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Eur J Epidemiol. 2015 Oct;30(10):1115-8. doi: 10.1007/s10654-015-0087-5. Epub 2015 Oct 5.

A proposed clinical and biological interpretation of mediated interaction.

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Departments of Epidemiology, Neurology, and Radiology, Erasmus University Medical Center, PO Box 2040, 3000 CA, Rotterdam, The Netherlands.
Departments of Epidemiology and Biostatistics, Harvard TH Chan School of Public Health, Boston, MA, USA.


Understanding of causal pathways in epidemiology involves the concepts of direct and indirect effects. Recently, causal mediation analysis has been formalized to quantify these direct and indirect effects in the presence of exposure-mediator interaction and even allows for four-way decomposition of the total effect: controlled direct effect, reference interaction, mediated interaction, pure indirect effect. Whereas the other three effects can be intuitively conceptualized, mediated interaction is often considered a nuisance in statistical analysis. In this paper, we focus on mediated interaction and contrast it against pure mediation. We also propose a clinical and biological interpretation of mediated interaction using three hypothetical examples. With these examples we aim to make researchers aware that mediated interaction can actually provide important clinical and biological information.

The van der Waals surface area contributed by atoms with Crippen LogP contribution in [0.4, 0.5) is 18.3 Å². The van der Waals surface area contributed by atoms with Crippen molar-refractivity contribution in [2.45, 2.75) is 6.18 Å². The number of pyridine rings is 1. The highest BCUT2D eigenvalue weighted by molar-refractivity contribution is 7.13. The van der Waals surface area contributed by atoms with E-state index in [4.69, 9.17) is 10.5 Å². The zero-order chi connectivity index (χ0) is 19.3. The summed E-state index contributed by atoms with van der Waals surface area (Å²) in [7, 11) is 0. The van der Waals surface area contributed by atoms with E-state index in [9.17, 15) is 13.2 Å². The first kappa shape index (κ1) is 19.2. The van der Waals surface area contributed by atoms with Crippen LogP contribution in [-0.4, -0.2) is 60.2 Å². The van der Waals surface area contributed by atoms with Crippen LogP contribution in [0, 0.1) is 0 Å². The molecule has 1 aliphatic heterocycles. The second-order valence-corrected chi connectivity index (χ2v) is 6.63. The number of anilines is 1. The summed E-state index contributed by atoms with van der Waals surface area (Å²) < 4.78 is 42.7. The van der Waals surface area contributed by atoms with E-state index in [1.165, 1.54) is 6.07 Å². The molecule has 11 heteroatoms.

Causal inference; Clinical medicine; Direct effect; Four-way decomposition; Indirect effect; Mediated interaction; Mediation; Total effect

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